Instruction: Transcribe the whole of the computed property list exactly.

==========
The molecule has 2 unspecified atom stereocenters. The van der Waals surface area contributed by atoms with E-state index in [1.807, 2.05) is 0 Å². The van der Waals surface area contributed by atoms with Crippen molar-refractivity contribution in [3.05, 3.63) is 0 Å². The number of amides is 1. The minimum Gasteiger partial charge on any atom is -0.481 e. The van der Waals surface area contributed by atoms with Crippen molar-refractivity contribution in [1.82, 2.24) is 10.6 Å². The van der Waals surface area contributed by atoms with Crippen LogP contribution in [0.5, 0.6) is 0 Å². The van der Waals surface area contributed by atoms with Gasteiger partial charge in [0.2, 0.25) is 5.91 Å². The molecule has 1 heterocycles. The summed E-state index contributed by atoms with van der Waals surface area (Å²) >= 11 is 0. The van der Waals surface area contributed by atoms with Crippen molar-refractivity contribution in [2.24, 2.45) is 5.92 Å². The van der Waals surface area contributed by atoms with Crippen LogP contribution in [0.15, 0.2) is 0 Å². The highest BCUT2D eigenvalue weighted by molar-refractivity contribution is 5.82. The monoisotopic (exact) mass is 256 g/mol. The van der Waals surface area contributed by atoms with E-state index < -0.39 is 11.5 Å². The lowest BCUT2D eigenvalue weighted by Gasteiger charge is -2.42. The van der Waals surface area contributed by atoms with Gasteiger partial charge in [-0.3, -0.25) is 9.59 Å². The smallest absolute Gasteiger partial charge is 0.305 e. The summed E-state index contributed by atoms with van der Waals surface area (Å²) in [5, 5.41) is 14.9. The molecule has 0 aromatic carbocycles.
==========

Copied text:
The molecule has 2 unspecified atom stereocenters. The van der Waals surface area contributed by atoms with E-state index in [1.807, 2.05) is 0 Å². The van der Waals surface area contributed by atoms with Crippen molar-refractivity contribution in [3.05, 3.63) is 0 Å². The number of amides is 1. The minimum Gasteiger partial charge on any atom is -0.481 e. The van der Waals surface area contributed by atoms with Crippen molar-refractivity contribution in [1.82, 2.24) is 10.6 Å². The van der Waals surface area contributed by atoms with Crippen LogP contribution in [0.5, 0.6) is 0 Å². The van der Waals surface area contributed by atoms with Gasteiger partial charge in [0.2, 0.25) is 5.91 Å². The molecule has 1 heterocycles. The summed E-state index contributed by atoms with van der Waals surface area (Å²) >= 11 is 0. The van der Waals surface area contributed by atoms with Crippen molar-refractivity contribution in [2.24, 2.45) is 5.92 Å². The van der Waals surface area contributed by atoms with Crippen LogP contribution in [0.15, 0.2) is 0 Å². The highest BCUT2D eigenvalue weighted by molar-refractivity contribution is 5.82. The monoisotopic (exact) mass is 256 g/mol. The van der Waals surface area contributed by atoms with E-state index < -0.39 is 11.5 Å². The lowest BCUT2D eigenvalue weighted by Gasteiger charge is -2.42. The van der Waals surface area contributed by atoms with Gasteiger partial charge in [-0.3, -0.25) is 9.59 Å². The smallest absolute Gasteiger partial charge is 0.305 e. The summed E-state index contributed by atoms with van der Waals surface area (Å²) in [5, 5.41) is 14.9. The molecule has 0 aromatic carbocycles.